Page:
Yesterday was Mother’s Day and I spend the day with both the kids and the hubby–nothing special, just a trip to our favorite Chinese buffet…but so much sweeter for (finally) being with the hubby again and seeing the kids with their daddy. I also caught one of my favorite NPR shows via the net, which (aptly) was a discussion of parenting as a spiritual practice.
- Spiritual parenting, as Sylvia Boorstein describes it, is not about adding work or effort to our overly busy lives. It is about self-knowledge and “wise effort” that helps us live gracefully moment by moment. It is manifest as much in how we fold the laundry as in how we discipline or praise our children.
- (O)ur children are likely, in the end, to act and live as we act and live. Nurturing their inner lives means nurturing our inner lives, for their sake.
- (W)hen one becomes a father, or a mother, one suddenly sees oneself as vulnerable, in the most sensitive part of one’s being; one is completely powerless to defend oneself, one is no longer free, one is tied up. To become a father is to experience an infinite dependency on an infinitely small, frail being, dependent on us and therefore omnipotent over our heart. (quoted from the theologian Louis Evely)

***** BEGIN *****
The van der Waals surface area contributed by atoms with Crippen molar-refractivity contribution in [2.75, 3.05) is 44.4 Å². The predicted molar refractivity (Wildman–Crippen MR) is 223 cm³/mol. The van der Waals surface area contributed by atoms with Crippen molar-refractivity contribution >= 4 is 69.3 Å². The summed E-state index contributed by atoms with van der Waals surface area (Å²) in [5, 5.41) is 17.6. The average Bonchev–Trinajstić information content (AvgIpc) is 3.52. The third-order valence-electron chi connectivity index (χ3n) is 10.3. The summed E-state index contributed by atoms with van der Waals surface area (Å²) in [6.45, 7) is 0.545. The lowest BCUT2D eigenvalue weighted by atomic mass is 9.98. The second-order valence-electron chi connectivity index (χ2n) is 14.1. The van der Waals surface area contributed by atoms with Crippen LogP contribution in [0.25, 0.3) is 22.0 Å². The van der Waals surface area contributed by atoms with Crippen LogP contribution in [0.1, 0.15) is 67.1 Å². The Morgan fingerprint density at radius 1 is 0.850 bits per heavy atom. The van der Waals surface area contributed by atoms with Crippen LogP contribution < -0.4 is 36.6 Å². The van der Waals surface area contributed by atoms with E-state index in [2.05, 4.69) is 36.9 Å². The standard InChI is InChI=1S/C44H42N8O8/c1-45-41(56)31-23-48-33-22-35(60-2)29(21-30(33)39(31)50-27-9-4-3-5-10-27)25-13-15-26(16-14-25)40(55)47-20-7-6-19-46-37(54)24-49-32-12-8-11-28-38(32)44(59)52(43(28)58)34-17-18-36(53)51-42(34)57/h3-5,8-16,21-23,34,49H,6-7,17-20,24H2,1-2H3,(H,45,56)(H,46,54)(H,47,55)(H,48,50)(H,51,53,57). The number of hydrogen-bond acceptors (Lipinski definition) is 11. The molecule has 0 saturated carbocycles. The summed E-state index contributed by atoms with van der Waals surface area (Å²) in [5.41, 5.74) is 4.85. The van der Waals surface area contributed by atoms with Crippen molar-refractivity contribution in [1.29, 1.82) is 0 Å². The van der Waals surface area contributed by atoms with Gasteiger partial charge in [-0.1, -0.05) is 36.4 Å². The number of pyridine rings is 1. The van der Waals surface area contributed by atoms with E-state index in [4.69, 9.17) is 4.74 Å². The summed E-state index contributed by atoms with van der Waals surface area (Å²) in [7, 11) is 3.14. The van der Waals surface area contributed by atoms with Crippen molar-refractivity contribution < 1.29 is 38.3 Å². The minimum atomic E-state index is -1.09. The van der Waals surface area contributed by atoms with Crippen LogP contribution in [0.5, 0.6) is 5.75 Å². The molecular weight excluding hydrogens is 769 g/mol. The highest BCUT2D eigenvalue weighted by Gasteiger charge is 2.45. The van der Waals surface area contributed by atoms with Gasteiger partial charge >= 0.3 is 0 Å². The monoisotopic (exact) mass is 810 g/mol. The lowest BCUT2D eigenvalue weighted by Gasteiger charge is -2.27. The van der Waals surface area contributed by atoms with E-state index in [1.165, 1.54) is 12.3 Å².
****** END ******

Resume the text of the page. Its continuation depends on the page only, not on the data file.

The whole discussion put me in mind of something I’d recently read on another blog:
Children ought to rest in the certainty of their parents’ love and devotion; they ought to learn that they are under no obligation to reciprocate that love with the same intensity. Right now, there’s no one in the world my Heloise loves more than me and her mother. This is because she’s two. But if that’s still the case four decades for now, I’ll be sad — not because I require my daughter to reproduce, but because the greatest and deepest passions of our lives shouldn’t be for our parents. They should be for those whom we choose and those whom we nurture, not those who chose or made or us.
On one hand, I could probably wax poetic on this topic for a hot minute…but on the other hand, I don’t think I could say it any better than Hugo’s mom–Love flows downhill. And now, my downhill flowing love needs to read a story to my not-yet-adjusted-to-a-new-time-zone children in the hopes that they will go to sleep.